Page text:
Increases in health insurance premiums have dramatically outpaced inflation in recent years. According to the Kaiser Family Foundation, employers in 2007 will spend an average of nearly $3,785 per year on health insurance premiums for employees enrolled in single policies and $8,824 for family policies. However, preventable illnesses account for approximately 70 percent of the burden of illness and its associated costs, according to a study published in Health Affairs in 1998. Since the majority of Americans-55%-are covered by employer-sponsored health insurance, The Center for Health Improvement focuses its worksite wellness projects on proven, cost-effective health promotion programs and benefits to improve employee health while simultaneously reducing employer costs.
Improving Employee Health Through Worksite and Policy Changes
Centers for Disease Control and Prevention
CHI, in partnership with the University of Michigan and the California Department of Health Care Services (CDHCS), implemented a program to assess whether physical and social environmental changes in the worksite can make a difference in employee health. This three-year project, called Step UP, implemented changes at the CDHCS' East End campus aimed at encouraging healthy employee behavior regarding nutrition and physical activity. Employees were tasked with recommending changes, which included opening stairwells, organizing walking clubs, and offering nutritious choices in vending machines. Researchers at the University of Michigan analyzed changes in the employee population's health; researchers at the State University of New York examined changes in the worksite environment.
Evidence-Based Approaches to Worksite Wellness
and Employee Health Promotion & Disease Prevention
North Carolina Teachers' and State Employees' Comprehensive Major Medical Plan
Faced with skyrocketing health expenses due in large part to a rise in chronic conditions, North Carolina's state health plan undertook an ambitious effort to address these trends through comprehensive disease management, health promotion, and worksite wellness programs. CHI worked with the North Carolina Institute of Medicine to advise North Carolina by convening several panels of experts from around the country on worksite wellness, assessing health risk assessments (HRAs), effective interventions, and employee incentives for taking HRAs and participating in wellness programs offered at the worksite. CHI also synthesized the experts' findings and crafting recommendations specific to the populations covered by the state health plan.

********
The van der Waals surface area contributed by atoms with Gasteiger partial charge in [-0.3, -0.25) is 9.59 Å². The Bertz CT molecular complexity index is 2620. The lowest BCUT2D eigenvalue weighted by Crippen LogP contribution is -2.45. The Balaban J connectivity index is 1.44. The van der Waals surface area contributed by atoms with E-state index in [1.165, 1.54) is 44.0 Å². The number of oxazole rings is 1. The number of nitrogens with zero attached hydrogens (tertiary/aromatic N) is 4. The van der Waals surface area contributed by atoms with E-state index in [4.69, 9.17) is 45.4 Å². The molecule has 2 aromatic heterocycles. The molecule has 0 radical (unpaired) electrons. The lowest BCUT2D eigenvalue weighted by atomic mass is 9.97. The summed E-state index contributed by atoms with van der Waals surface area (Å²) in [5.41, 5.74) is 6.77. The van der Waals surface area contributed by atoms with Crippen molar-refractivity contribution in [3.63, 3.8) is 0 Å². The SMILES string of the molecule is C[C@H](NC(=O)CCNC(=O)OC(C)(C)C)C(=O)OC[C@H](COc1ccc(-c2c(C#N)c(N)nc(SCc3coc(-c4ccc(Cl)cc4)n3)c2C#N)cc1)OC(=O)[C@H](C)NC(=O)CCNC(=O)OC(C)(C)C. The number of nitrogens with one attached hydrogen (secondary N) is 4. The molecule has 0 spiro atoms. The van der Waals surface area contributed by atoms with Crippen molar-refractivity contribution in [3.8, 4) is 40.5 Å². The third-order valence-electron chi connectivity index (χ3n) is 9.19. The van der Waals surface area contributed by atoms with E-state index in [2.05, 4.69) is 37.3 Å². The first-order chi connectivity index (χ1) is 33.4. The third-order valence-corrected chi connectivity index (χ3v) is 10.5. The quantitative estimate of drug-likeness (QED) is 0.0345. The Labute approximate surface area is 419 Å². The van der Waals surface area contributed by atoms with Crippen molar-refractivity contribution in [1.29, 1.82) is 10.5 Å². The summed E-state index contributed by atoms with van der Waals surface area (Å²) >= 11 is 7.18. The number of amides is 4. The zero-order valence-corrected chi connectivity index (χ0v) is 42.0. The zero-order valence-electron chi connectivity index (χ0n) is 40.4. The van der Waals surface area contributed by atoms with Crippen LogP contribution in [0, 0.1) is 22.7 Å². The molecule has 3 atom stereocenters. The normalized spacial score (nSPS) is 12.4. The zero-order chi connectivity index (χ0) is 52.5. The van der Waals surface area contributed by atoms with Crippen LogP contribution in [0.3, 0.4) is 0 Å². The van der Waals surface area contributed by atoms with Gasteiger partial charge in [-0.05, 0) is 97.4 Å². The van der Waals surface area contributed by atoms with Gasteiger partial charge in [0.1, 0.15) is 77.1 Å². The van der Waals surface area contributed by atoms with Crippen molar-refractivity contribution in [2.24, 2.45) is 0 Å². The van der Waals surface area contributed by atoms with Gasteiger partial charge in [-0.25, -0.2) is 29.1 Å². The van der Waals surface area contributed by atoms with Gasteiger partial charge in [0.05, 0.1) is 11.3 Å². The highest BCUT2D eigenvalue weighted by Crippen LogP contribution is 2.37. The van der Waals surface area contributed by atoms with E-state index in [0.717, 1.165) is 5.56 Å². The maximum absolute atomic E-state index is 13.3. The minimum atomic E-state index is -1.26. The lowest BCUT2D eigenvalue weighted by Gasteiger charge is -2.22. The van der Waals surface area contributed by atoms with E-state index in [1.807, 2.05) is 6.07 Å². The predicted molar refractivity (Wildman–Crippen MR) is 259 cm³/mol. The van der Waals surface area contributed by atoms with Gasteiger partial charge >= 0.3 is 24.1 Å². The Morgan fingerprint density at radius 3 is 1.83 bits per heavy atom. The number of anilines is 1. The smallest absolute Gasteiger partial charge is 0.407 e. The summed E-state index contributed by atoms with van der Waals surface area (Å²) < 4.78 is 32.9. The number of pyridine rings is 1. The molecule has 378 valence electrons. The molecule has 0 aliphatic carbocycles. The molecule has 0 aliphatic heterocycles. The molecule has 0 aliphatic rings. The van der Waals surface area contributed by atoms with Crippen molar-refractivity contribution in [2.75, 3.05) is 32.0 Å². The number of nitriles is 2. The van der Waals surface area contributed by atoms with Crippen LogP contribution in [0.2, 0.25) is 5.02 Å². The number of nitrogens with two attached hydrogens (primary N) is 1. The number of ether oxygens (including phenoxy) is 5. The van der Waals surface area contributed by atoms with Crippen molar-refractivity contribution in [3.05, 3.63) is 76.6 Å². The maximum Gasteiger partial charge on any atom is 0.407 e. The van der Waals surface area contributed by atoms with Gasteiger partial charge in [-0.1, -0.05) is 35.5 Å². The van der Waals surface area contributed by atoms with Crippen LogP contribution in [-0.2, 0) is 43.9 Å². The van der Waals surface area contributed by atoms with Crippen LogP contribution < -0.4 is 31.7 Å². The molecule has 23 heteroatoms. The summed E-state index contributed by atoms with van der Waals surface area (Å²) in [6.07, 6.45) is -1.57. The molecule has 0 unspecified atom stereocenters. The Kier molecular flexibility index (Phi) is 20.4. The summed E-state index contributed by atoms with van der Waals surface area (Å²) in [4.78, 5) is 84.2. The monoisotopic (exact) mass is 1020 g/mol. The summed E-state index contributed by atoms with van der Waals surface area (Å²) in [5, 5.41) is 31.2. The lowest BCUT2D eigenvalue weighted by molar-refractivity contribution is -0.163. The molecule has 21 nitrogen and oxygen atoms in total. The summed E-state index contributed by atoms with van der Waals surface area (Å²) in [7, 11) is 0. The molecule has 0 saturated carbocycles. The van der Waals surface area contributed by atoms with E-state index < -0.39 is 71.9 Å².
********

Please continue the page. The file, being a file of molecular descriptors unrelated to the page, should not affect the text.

Exploring Connections Between Work and Health Series
The California Wellness Foundation's Work & Health Initiative
CHI explored connections between work and health by focusing on a diverse range of issues, including family leave benefits, the health impact of California's changing economy, retirement-related health issues, employee mental health, and the relationship between work, health, and technology.
Publications & Resources
"Worksite Wellness Program Keeps Employees Healthy," Center for Health Improvement, Research Brief, July 2008.
Step UP Study Farmer's Market, news release, "State Serves as Model for Worksite Wellness: California Department of Health Services and California Certified Farmers' Markets Bring New Farmers' Market," California Department of Health Services, July 11, 2005.
Evidence-Based Approaches to Worksite Wellness and Employee Health Promotion & Disease Prevention: Executive Summary, North Carolina Institute of Medicine and the Center for Health Improvement, Final Report, April 2005.
Evidence-Based Approaches to Worksite Wellness and Employee Health Promotion & Disease Prevention: Full Report, North Carolina Institute of Medicine and the Center for Health Improvement, Final Report, April 2005.
"Balancing Work and Family:Should California Join Other States in Considering Partially Paid Family Leave?" Exploring Connections Between Work & Health Series by the California Center for Health Improvement, 2000.
"Information Technology and Training: Those Who Have It and Those Who Don't Experts Propose Policies to Bridge
California's Digital Divide, Improve Health," Exploring Connections Between Work & Health Series by the California Center for Health Improvement, 2000.
"Opportunities to Improve Productivity, Mental Health of Workers: AB 88 Important Step for Insured Workers; Needs of Uninsured Loom," Exploring Connections Between Work & Health Series by the California Center for Health Improvement, 2000.
"The Changing Retirement Landscape: Policies Must Improve Work, Retirement Options for a Diverse Baby Boomer Population," Exploring Connections Between Work & Health Series by the California Center for Health Improvement, September 2000.
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